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Release: Oct. 12, 2001

'Blush,''Raise The Red Lantern,' By IWP's Su Tong Will Be Shown

"Blush" and the Academy Award-nominated "Raise the Red Lantern," films based on the works of Chinese fiction writer Su Tong, now in residence at the University of Iowa International Writing Program (IWP), will be shown Oct. 26-27 at the UI.

"Blush," winner of the Silver Bear at the Berlin Film Festival, will be screened at 7 p.m. Friday, Oct. 26 in Room 203 of the Becker Communications Studies Building. The event will include a discussion featuring Ye Yunshan, a UI graduate student in Asian Languages and Literature and IWP graduate assistant, who is currently teaching a class on modern Chinese writers.

Su Tong, who is one of China's most prominent young fiction writers, will speak at the Oct. 27 screening of "Raise the Red Lantern" at 7 p.m in Room 101 of the Becker Communication Studies Building.

Both screenings are free, and the public is invited to attend.

Directed by Zhang Yimou in 1992, "Raise the Red Lantern" won a Los Angeles Film Critics Association Award, Best Cinematography in the New York Film Critics Circle Awards, and Best Foreign Language Film and Best Cinematography at the National Society of Film Critics Awards.

Film critic James Berardinelli wrote that "Raise the Red Lantern" is "one of the more sublimely beautiful and openly disturbing films of the 1990s. . . one of those all-too-rare motion pictures capable of enthralling an audience while they're watching it, then haunting them for hours (or days) thereafter. . . 'Raise the Red Lantern' is visually stunning, and the appeal to the eye only heightens the movie's emotional power."

Roger Ebert concluded his four-star review, "There is a sense in which 'Raise the Red Lantern' exists solely for the eyes. Entirely apart from the plot, there is the sensuous pleasure of the architecture, the fabrics, the color contrasts, the faces of the actresses. But beneath the beauty is the cruel reality of this life, just as beneath the comfort of the rich man's house is the sin of slavery."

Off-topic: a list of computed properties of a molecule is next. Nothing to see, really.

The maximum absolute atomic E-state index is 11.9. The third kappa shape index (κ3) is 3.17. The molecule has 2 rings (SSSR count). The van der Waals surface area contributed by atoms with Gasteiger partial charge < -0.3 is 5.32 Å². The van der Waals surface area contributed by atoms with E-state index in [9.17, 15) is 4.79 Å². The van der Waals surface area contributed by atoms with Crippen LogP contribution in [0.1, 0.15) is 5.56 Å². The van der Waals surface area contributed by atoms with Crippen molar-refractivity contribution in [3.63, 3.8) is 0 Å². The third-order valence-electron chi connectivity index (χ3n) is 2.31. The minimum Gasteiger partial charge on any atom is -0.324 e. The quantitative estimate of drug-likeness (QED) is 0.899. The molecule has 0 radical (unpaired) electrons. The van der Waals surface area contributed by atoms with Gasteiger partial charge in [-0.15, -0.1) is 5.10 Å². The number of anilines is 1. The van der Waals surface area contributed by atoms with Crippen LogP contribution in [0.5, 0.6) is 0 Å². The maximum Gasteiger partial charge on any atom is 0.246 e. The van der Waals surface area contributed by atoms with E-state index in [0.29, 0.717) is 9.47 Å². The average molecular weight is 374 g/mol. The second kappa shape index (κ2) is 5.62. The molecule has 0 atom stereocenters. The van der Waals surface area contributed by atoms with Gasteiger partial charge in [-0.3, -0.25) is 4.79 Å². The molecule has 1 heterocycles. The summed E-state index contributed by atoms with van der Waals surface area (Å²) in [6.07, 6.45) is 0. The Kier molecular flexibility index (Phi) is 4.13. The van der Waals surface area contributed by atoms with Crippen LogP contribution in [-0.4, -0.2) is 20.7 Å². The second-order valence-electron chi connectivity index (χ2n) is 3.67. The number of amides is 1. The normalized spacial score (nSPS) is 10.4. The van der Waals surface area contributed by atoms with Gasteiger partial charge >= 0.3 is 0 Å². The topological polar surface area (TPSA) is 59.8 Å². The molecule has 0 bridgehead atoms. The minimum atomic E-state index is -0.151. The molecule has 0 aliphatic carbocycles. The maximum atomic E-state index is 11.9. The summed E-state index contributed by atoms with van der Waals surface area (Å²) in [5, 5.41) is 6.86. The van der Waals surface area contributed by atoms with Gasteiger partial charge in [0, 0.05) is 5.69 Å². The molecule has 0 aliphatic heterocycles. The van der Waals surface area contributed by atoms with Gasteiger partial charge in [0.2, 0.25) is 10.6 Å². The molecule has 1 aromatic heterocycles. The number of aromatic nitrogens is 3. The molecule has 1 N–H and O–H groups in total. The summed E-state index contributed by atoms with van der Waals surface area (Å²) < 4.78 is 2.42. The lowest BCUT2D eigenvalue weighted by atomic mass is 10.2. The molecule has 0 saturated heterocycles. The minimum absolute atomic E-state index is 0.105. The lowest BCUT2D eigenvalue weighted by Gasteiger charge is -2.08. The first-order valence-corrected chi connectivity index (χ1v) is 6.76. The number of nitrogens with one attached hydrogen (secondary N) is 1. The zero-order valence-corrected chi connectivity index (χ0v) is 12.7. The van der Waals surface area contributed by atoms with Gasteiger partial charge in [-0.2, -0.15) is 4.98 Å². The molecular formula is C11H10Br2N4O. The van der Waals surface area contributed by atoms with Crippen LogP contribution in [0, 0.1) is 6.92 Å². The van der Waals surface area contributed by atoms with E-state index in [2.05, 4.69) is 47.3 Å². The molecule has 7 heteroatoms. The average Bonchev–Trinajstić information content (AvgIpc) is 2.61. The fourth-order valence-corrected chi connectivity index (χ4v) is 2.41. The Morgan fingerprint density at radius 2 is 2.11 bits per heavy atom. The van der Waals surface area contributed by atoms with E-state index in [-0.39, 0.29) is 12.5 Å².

"Blush" was directed by Li Shaohong in 1994. After viewing "Blush" at the 1995 Toronto International Film Festival, critic Shelly Kraicer called the film, "A subtle, exquisitely filmed melodrama that hides a lot beneath its surface. Set immediately after 1949, the story follows two former prostitutes, the older, savvy Qiuyi, and her younger naive 'sister' Xiao'e, as they struggle to fit into the 'New China'' . . .

"Xiao'e's solution to reconstructing herself as a 'new Chinese' is socialist-conventional, and ultimately leads nowhere. She goes through Communist reeducation, marries Lao Pu, bears his child, but doesn't grow, can't hold onto any of these. Qiuyi, on the other hand, escapes from the CPC's

reindoctrination, chooses the path of traditional Buddhist renunciation, and successfully rebuilds her identity."

A Chicago Tribune review called "Blush" "A moving and intelligent examination of eternal love. . . one of the most intriguing films of the year." And Jonathan Rosenbaum described "Blush" in Chicago Reader as "the most emotionally complex picture I've seen from mainland China about the effect of the communist revolution on the lives of ordinary people."

Thirty writers representing 24 countries are now in residence at the IWP through Nov. 20. The IWP was the first international writers residency at a university, and it remains unique in world literature. Over the years, nearly a thousand writers from more than 115 countries have completed residencies in the program.

Like most IWP residency groups, the 2001 community is a mix of poets, fiction writers, screenwriters, playwrights, journalists, essayists and critics. Many of the IWP writers will travel from Iowa City to present lectures, symposia and readings at other campuses in Iowa and throughout the country, and to visit places of cultural or historical interest.

The IWP is staffed and housed by the University of Iowa. IWP writers have been financed by the United States State Department, through bilateral agreements with numerous countries; by grants given by cultural institutions and governments abroad; and by private funds that are donated by a variety of American corporations, foundations and individuals.

To learn more about the IWP, visit <> the on the World Wide Web:. For UI arts information and calendar updates, visit <>. To receive UI arts news by e-mail, contact <>.